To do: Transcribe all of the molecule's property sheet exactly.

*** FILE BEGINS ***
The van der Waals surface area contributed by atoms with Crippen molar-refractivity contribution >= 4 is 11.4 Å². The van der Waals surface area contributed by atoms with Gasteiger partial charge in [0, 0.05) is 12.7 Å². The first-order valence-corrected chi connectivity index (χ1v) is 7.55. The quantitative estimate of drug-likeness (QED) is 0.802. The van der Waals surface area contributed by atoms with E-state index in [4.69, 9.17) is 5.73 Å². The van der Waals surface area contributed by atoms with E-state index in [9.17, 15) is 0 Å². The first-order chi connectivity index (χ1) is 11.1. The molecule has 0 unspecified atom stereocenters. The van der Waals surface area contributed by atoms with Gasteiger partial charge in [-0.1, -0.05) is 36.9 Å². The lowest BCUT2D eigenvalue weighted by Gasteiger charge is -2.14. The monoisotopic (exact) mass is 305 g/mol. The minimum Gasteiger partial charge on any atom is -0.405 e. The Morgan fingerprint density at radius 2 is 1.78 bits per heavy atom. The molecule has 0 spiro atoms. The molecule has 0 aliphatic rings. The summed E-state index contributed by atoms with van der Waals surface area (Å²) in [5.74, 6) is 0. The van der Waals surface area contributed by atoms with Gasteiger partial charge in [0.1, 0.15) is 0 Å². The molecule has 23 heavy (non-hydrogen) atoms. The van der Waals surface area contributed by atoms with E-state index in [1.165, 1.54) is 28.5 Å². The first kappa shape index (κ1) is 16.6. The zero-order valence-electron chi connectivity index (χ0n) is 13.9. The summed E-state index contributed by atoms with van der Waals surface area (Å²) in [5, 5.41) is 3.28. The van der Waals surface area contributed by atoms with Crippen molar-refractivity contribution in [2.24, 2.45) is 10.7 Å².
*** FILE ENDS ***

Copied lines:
The van der Waals surface area contributed by atoms with Crippen molar-refractivity contribution >= 4 is 11.4 Å². The van der Waals surface area contributed by atoms with Gasteiger partial charge in [0, 0.05) is 12.7 Å². The first-order valence-corrected chi connectivity index (χ1v) is 7.55. The quantitative estimate of drug-likeness (QED) is 0.802. The van der Waals surface area contributed by atoms with E-state index in [4.69, 9.17) is 5.73 Å². The van der Waals surface area contributed by atoms with E-state index in [9.17, 15) is 0 Å². The first-order chi connectivity index (χ1) is 11.1. The molecule has 0 unspecified atom stereocenters. The van der Waals surface area contributed by atoms with Gasteiger partial charge in [-0.1, -0.05) is 36.9 Å². The lowest BCUT2D eigenvalue weighted by Gasteiger charge is -2.14. The monoisotopic (exact) mass is 305 g/mol. The minimum Gasteiger partial charge on any atom is -0.405 e. The Morgan fingerprint density at radius 2 is 1.78 bits per heavy atom. The molecule has 0 spiro atoms. The molecule has 0 aliphatic rings. The summed E-state index contributed by atoms with van der Waals surface area (Å²) in [5.74, 6) is 0. The van der Waals surface area contributed by atoms with Gasteiger partial charge in [0.1, 0.15) is 0 Å². The molecule has 23 heavy (non-hydrogen) atoms. The van der Waals surface area contributed by atoms with E-state index in [1.165, 1.54) is 28.5 Å². The first kappa shape index (κ1) is 16.6. The zero-order valence-electron chi connectivity index (χ0n) is 13.9. The summed E-state index contributed by atoms with van der Waals surface area (Å²) in [5, 5.41) is 3.28. The van der Waals surface area contributed by atoms with Crippen molar-refractivity contribution in [2.24, 2.45) is 10.7 Å².